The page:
It’s finally fall, and along with the smell of pumpkin spice in the air comes the plethora of Halloween costumes and promotions in stores, online, and even in your social media feed. This year, take advantage of all the Halloween sales and promotions and build a dress-up trunk. It doesn’t need to be anything fancier than an old rubbermaid bin or a cardboard box decorated by you and your kids, and will both entertain and help educate.
Playing dress-up has numerous benefits for children of all ages. Studies have shown that children who engage in dress-up and make believe play have higher levels of empathy, and become better problem solvers later on in life. Dressing up as different characters and literally trying on different roles gives children opportunities to build both socialization and communication skills, while helping to build speech and language skills. Playing dress-up is also one of the easiest ways to have fun while reinforcing the lessons taught in your child speech therapy sessions. Here are some tips:
Add Non-Costume Items
This tip is especially useful when you are just starting to build your dress-up trunk. Items like an old dress shirt, sheets, baby blankets, worn shoes, and out-of-style hats can all be reused as dress-up items, such as royal robes, retro hats, or capes.
Mix and Match The Costumes
When adding items to the dress-up trunk, look for costume items that can be easily interchanged. This helps make your dollars stretch while also encouraging creative play. Encourage your child to mix and match costume items to come up with a unique character.
Buy Costumes That Speak To Your Child’s Interests
To ensure that your money isn’t wasted, and to encourage your child to engage in creative dress-up play, look for costume items that fit with your child’s interests. For example, if your child enjoys vehicles like firetrucks, look for items that could be used in a firefighter’s costume. Also keep an eye out for costumes related to, but slightly different from, your child’s interests to help broaden his or her imagination. Using the same example, you could also add items for a police officer or ambulance driver and expand the play to include rescue workers.
Buy Local, Check Kijiji, and Search Online Retailers
When you are shopping for items, start by checking out local retailers. If you are located within Kingston, stores such as The Rocking Horse and Value Village are excellent resources for costume items. The Rocking Horse in particular has many items that can be easily interchanged with others, and sells them year round. For older children, Minotaur has costumes that may speak to their maturing interests. Online retailers and Kijiji can also be great resources.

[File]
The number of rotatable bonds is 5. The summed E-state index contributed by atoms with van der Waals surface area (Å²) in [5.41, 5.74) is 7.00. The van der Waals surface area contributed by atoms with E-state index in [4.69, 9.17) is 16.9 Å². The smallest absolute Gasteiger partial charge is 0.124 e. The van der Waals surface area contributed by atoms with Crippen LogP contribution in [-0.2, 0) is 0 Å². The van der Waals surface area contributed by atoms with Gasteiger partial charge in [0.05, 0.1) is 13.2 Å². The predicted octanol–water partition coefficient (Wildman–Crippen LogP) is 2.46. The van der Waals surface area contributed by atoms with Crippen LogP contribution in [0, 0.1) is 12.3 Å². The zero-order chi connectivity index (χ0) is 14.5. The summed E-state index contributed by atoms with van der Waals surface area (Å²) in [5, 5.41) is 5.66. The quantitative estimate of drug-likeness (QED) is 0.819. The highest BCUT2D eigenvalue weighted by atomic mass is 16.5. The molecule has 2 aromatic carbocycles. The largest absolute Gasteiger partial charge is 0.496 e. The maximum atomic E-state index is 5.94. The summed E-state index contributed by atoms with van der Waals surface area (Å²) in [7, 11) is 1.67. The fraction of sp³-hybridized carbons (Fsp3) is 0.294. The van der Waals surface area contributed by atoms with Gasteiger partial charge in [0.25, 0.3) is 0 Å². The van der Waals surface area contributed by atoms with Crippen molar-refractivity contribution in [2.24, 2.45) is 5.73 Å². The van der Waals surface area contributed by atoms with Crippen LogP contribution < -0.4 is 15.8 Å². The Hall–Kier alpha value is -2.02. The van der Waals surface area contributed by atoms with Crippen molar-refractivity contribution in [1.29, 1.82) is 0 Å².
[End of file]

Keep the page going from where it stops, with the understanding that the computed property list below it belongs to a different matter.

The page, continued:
Shop In November
The perfect costume won’t be available come November 1st. But the generic archer, or police officer, or astronaut will likely still be around, and on sale. This is the perfect time to pick up random, mix and match items for your dress-up trunk. It won’t matter if they’re a size big, either, because the goal is to purchase items that can be used long-term.
Remember That Dressing Up Isn’t Just For Halloween
Keep your dress-up trunk as part of your regular toy rotation and encourage dress-up play year round. If your kids are stuck for ideas, you can use the various seasons or holidays as starting points, but there’s no reason to limit creative costume play to one season alone. In fact, it might be fun to take the “play” out of the basement and into the backyard during the warmer months, and pretend to be explorers in the South Pole when it’s colder.
[pb_box icon_enable=”0″ icon=”app.png” background_color=”f5f5f5″ border_top_width=”0″ border_right_width=”0″ border_bottom_width=”0″ border_left_width=”0″ padding_top=”40″ padding_right=”40″ padding_bottom=”40″ padding_left=”40″][pb_box_header][/pb_box_header][pb_box_text]Now that your dress-up trunk is complete, and you and you child are having a blast playing with it, how do you incorporate your child’s speech therapy goals? If your child is currently seeing a speech language pathologist, ask him or her about ways to incorporate speech therapy goals into your child’s creative play. Here are a few examples:[/pb_box_text][/pb_box]
Dressed as a firefighter your child could help rescue characters named starting with his or her target speech sound.
Ask your child questions about the character he or she has created, such as “who are you?”, “where do you live?”, “why do you have a cape?”, and “how do you help people?” If your child is having difficulty answering the question, provide him or her with the answer and ask again. Remember you’re playing, not testing.
If your child is older, you can act out a brief, one-act play with characters, a setting, and a short plot.
Have your child request the items he or she wants by name, or once the items have been selected, identify them with your child.
[pb_box icon_enable=”0″ icon=”app.png” background_color=”f5f5f5″ border_top_width=”0″ border_right_width=”0″ border_bottom_width=”0″ border_left_width=”0″ padding_top=”40″ padding_right=”40″ padding_bottom=”40″ padding_left=”40″][pb_box_header][/pb_box_header][pb_box_text]Playing dress-up is a wonderful way for children to learn and further develop key speech and language skills while still having a lot of fun. Imaginative play is incredibly important to a child’s development. The tips above will help your child (and hopefully you too!) take creative play to the next step.[/pb_box_text][/pb_box]